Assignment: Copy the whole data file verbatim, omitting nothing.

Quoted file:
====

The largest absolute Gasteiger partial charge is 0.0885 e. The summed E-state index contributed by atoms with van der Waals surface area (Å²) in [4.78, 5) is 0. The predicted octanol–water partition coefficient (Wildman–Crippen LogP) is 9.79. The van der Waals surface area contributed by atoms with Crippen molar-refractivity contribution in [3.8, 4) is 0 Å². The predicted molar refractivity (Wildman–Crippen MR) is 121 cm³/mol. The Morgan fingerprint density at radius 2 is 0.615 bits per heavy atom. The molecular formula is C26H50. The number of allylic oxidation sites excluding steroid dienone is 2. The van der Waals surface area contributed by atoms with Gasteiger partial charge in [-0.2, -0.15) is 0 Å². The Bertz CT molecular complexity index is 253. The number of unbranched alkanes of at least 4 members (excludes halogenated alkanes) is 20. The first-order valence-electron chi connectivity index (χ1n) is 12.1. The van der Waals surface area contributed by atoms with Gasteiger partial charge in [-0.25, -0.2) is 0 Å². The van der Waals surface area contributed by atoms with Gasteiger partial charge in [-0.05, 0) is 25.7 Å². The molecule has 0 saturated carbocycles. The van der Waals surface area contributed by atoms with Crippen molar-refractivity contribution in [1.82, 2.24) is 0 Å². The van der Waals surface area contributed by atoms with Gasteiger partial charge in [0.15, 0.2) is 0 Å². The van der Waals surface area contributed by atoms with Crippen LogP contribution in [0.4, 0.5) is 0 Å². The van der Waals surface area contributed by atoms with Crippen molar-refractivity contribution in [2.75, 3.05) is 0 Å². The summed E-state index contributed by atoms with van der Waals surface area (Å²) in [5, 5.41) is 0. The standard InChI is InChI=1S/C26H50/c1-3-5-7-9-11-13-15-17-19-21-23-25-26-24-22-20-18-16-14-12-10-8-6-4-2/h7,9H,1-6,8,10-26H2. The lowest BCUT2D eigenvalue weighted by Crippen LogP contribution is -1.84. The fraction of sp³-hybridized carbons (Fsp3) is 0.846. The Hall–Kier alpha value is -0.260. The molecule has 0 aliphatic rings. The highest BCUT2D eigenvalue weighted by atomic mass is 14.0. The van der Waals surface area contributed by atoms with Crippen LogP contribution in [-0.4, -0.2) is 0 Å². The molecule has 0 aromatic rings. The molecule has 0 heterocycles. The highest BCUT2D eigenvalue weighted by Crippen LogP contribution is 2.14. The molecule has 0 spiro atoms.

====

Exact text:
The largest absolute Gasteiger partial charge is 0.0885 e. The summed E-state index contributed by atoms with van der Waals surface area (Å²) in [4.78, 5) is 0. The predicted octanol–water partition coefficient (Wildman–Crippen LogP) is 9.79. The van der Waals surface area contributed by atoms with Crippen molar-refractivity contribution in [3.8, 4) is 0 Å². The predicted molar refractivity (Wildman–Crippen MR) is 121 cm³/mol. The Morgan fingerprint density at radius 2 is 0.615 bits per heavy atom. The molecular formula is C26H50. The number of allylic oxidation sites excluding steroid dienone is 2. The van der Waals surface area contributed by atoms with Gasteiger partial charge in [-0.2, -0.15) is 0 Å². The Bertz CT molecular complexity index is 253. The number of unbranched alkanes of at least 4 members (excludes halogenated alkanes) is 20. The first-order valence-electron chi connectivity index (χ1n) is 12.1. The van der Waals surface area contributed by atoms with Gasteiger partial charge in [-0.25, -0.2) is 0 Å². The van der Waals surface area contributed by atoms with Gasteiger partial charge in [-0.05, 0) is 25.7 Å². The molecule has 0 saturated carbocycles. The van der Waals surface area contributed by atoms with Crippen molar-refractivity contribution in [1.82, 2.24) is 0 Å². The van der Waals surface area contributed by atoms with Gasteiger partial charge in [0.15, 0.2) is 0 Å². The van der Waals surface area contributed by atoms with Crippen LogP contribution in [0.4, 0.5) is 0 Å². The van der Waals surface area contributed by atoms with Crippen molar-refractivity contribution in [2.75, 3.05) is 0 Å². The summed E-state index contributed by atoms with van der Waals surface area (Å²) in [5, 5.41) is 0. The standard InChI is InChI=1S/C26H50/c1-3-5-7-9-11-13-15-17-19-21-23-25-26-24-22-20-18-16-14-12-10-8-6-4-2/h7,9H,1-6,8,10-26H2. The lowest BCUT2D eigenvalue weighted by Crippen LogP contribution is -1.84. The fraction of sp³-hybridized carbons (Fsp3) is 0.846. The Hall–Kier alpha value is -0.260. The molecule has 0 aliphatic rings. The highest BCUT2D eigenvalue weighted by atomic mass is 14.0. The van der Waals surface area contributed by atoms with Crippen LogP contribution in [-0.4, -0.2) is 0 Å². The molecule has 0 aromatic rings. The molecule has 0 heterocycles. The highest BCUT2D eigenvalue weighted by Crippen LogP contribution is 2.14. The molecule has 0 spiro atoms.